it was Osama bin Laden's and, more recently, Saddam Hussein's.
Here, from a recent stump speech,
is the president's explanation of the
economy: "We've got a deficit because we went through a recession.
We've got a recession because we went to war, and I said to our
troops, 'lf we're going to commit you into harm's way, you deserve
the best equipment, the best training, the best possible pay."'
If the president's account is accurate,
we've just gone through the first defense buildup in modern history
that depressed rather than boosted the economy. A more plausible
calculation, from Larry Mishel of the Economic Policy Institute,
is that new defense spending will add o.4 percent to the gross
domestic product this year alone. The somewhat more sophisticated
version of Bush's self-exculpatory account is that business refused
to invest more due to the uncertainty attending the coming war.
But that gainsays almost everything business leaders themselves
are telling us.
"There's a wide gap between economists
and business executives," Sung Won Sohn, the chief economist
(though one who's business executive-friendly) of Wells Fargo,
remarked recently. "Businesses are basically shell-shocked.
They want to see demand rising first."
In fact, what the economy is going through
is a classic case of excessive productive capacity built up in
a boom time in anticipation of a demand that never came. In 1998
productive capacity was increasing at an annual 8 percent rate
in manufacturing, with huge investments in telecommunications
and high-tech that were helping drive the boom. Not surprisingly,
it's here that the bust is concentrated today. Since July of 2000,
America has lost z.~ million jobs in manufacturing; indeed, manufacturing
jobs have now declined for 33 consecutive months, which is the
longest period of job loss in the post-World War 11 era. And because
manufacturing jobs pay significantly better than retail and service
sector jobs, the impact on the economy is magnified.
The other engine driving the boom was
the market itself, in which investors placed bets on the future
value of companies that proved to be largely, if not entirely,
illusory. Thanks to the deregulation of financial endeavor-bringing
with it the decline of accounting standards, the systemic overvaluation
of stocks by analysts, the fictitious bookkeeping of Enron and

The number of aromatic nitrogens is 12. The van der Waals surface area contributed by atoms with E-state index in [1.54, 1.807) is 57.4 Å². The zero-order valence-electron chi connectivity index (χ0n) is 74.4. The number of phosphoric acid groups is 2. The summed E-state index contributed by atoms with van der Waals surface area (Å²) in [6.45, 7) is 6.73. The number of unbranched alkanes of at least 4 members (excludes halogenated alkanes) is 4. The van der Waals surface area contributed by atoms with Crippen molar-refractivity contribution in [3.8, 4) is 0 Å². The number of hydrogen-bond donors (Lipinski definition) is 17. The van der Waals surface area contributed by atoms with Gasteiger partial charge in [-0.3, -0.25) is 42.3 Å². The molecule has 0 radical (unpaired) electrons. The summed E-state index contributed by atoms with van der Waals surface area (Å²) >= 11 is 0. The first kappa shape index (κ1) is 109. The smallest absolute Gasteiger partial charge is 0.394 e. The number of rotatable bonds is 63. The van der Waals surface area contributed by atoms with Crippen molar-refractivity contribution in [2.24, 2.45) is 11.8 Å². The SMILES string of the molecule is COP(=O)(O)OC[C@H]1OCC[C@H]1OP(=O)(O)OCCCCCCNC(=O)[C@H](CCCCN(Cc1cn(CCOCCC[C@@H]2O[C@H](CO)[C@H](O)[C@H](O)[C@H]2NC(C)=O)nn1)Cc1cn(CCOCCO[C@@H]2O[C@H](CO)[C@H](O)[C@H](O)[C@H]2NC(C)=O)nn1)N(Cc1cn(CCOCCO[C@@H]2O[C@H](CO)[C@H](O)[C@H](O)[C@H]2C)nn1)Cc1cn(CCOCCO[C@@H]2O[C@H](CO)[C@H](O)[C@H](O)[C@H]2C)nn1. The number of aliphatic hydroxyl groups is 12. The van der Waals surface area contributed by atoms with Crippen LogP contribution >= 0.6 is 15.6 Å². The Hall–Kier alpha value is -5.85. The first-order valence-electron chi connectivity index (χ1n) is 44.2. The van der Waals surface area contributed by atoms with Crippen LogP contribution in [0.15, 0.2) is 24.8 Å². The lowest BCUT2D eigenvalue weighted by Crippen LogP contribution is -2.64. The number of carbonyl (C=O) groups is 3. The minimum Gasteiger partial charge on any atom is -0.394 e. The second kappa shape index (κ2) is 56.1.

the like-$7 trillion invested in U.S. stock markets has been lost
since the bubble burst in 2000. This has not worked wonders for
Alongside the problems of vanishing capital
and manufacturing decline is that of inadequate purchasing power.
Median earnings grew consistently during the near-full employment
years of 1998-2001, but they've been falling now for the past
four quarters. With wages drifting downward, American consumers-even
if they saved some money by refinancing their homes-are not going
to shop their way out of the current downturn.
In sum, the current economy is one in
which any number of classical Keynesian remedies to boost purchasing
power could be applied, particularly with the Fed warning of deflation,
not inflation. The administration not only shuns contact with
Keynesians, however, it shuns contact with any economists-save
supply-siders-who've endorsed its tax cuts, as a number of deficit-conscious
business economists have been heard to complain.
By insisting on tax cuts for the rich,
moreover, the administration blocks any efforts at real stimulus.
In the White House's legislation, no federal funds will flow to
the states, which are experiencing the same revenue decline the
federal government is. Unlike the federal government, however,
they have to balance their budgets. The estimated $68 billion
in deficits that the states are running this year (a total that
is expected to rise to $140 billion over three years) is coming
out of health-care coverage for children and the poor, out of
K-12 classrooms, out of the pockets of students who can't afford